Physical Therapy Where You Need It Most

When physical therapist, Evelyn Hecht, PT, ATC attended the Women’s Voices for Change luncheon that honored Every Mother Counts, she knew she wanted to add her voice to our message.

Evelyn wants to help women prevent post partum complications and bring awareness to one of our most intimate and most-ignored muscle groups — the pelvic floor.

Hecht is a licensed physical therapist who specializes in pelvic floor function and dysfunction. She’s treated patients for 20 years for pelvic, hip and low back pain that makes it difficult for them to sit, work, walk and have sex. Many of her female patients also suffer with pelvic pain, urine leakage and constipation caused by restricted or very weak pelvic floor and core muscles so Hecht developed a program that includes education, manual therapies and targeted exercises to help women heal and prevent issues from returning.

She shared with us more insight into how this type of program is especially important during pregnancy and postpartum when women’s core and pelvic floor muscles are put to the test.

There are two disorders that contribute to many pre/postpartum complications involving the low back, pelvis, hip, bowel, and bladder:

  1. Diastasis Recti Abdominis (DRA) — 66% of women diagnosed with pelvic floor dysfunction have DRA, which occurs when abdominal muscles and connective tissue get stretched beyond the midline and lose their ability to support the back, hips, thighs and pelvis. That can lead to pain and pelvic instability but by practicing some safe, easy exercises, it can also be prevented:
  • Avoid postures and exercises that further separate the muscles, like sit ups and crunches
  • Avoid prolonged “all fours” positions such as Yoga’s “cow” or up-dog positions.” This puts too much pressure on the already stretched linea alba (midline of the abdomen).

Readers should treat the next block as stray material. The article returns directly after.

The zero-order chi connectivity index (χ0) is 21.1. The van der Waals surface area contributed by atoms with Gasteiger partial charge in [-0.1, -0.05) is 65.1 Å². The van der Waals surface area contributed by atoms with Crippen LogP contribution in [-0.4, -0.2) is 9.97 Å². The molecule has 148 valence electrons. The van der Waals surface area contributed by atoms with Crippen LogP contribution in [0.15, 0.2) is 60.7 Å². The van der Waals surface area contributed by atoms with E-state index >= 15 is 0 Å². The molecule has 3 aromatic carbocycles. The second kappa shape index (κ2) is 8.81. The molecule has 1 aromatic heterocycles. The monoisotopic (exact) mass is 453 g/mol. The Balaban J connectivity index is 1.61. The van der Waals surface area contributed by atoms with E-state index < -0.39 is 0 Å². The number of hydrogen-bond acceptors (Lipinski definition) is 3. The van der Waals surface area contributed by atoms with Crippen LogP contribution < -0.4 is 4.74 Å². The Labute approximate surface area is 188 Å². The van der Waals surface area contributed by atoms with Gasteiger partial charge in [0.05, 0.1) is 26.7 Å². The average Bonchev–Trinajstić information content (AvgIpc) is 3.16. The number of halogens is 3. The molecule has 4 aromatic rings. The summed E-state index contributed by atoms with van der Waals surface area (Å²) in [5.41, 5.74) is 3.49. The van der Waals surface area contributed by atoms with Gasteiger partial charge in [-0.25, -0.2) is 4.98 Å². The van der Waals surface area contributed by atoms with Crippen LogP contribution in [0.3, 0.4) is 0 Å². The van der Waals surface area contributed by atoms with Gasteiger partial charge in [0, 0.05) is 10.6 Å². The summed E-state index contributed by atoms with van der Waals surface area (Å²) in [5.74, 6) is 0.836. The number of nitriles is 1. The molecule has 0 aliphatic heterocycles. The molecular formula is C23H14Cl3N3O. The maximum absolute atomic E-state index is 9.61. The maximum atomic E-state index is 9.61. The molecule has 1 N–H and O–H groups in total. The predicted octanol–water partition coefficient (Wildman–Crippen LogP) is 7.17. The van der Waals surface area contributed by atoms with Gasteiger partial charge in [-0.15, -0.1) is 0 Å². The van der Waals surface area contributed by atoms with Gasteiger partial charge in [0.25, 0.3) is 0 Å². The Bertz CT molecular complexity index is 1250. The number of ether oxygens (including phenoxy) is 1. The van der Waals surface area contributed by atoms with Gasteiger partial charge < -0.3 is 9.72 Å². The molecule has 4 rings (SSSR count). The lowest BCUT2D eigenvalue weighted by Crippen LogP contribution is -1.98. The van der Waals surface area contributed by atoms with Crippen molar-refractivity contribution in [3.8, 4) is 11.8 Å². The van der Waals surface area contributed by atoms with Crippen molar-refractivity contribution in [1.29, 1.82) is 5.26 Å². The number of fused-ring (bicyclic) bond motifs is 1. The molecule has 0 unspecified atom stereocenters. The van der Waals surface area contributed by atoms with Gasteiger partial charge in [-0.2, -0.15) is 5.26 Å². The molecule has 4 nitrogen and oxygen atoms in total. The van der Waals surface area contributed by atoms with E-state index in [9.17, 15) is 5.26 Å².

• Tone muscles in the pelvic floor, lower abdominals and deep lower back with this exercise:

Sit or lie on your back, knees bent. Inhale. As you slowly exhale, tighten your rectal/vaginal muscles as if you are trying to pull them upwards. Now tighten the abdominal muscles towards your back. Keep breathing as you hold this tension for 5 seconds. Completely relax all muscles. Repeat 2 sets of 10 repetitions.

  1. Pelvic floor dysfunction involves muscles located inside the pelvic ‘bowl.’ The pelvic floor muscles are shaped like a hammock. They attach to the front (pubis) and back, (coccyx) and to deep hip muscles on each side. Part of their job is to control the flow of urine from the urethra (the hose-like structure where urine leaves the body) by keeping the urethra closed when you’re not in the bathroom. If urine leaks when you’re walking, jogging or sneezing, that indicates the muscles aren’t strong enough to control leaks.

Pelvic floor muscles are also responsible for healthy bowel function. If muscles are too tight and contracted, women may be constipated or unable to fully empty their bowels. Pelvic floor muscles also play a large role in sexual function and pleasure. When women experience pain during sex it may be because the muscles that surround her vagina are too tight or may have scar tissue from an episiotomy /perineal tear.

Give this pelvic muscle exercise for preventing leakage a try:

Lie on your back, knees bent. Inhale. As you breathe out, tighten the muscles around the rectum/vagina for up to 10 seconds without squeezing your buttocks or inner thighs together. Then, fully relax the pelvic floor muscles for 20 seconds. Do 2 sets of 10 repetitions once a day.

Women in Europe receive this kind of therapy as a routine part of their post partum care. Women in the U.S. don’t even know it’s available and too many are told that pain and leaking is just a normal part of their childbearing life. That’s just not true.

Hecht offers programs at her clinic, EMH Physical Therapy in New York City, plus classes for pregnant women and new moms called, “Healthy Body After Baby,” that focus on exercises and posture techniques during and after pregnancy.

Topics: Maternal Health 101s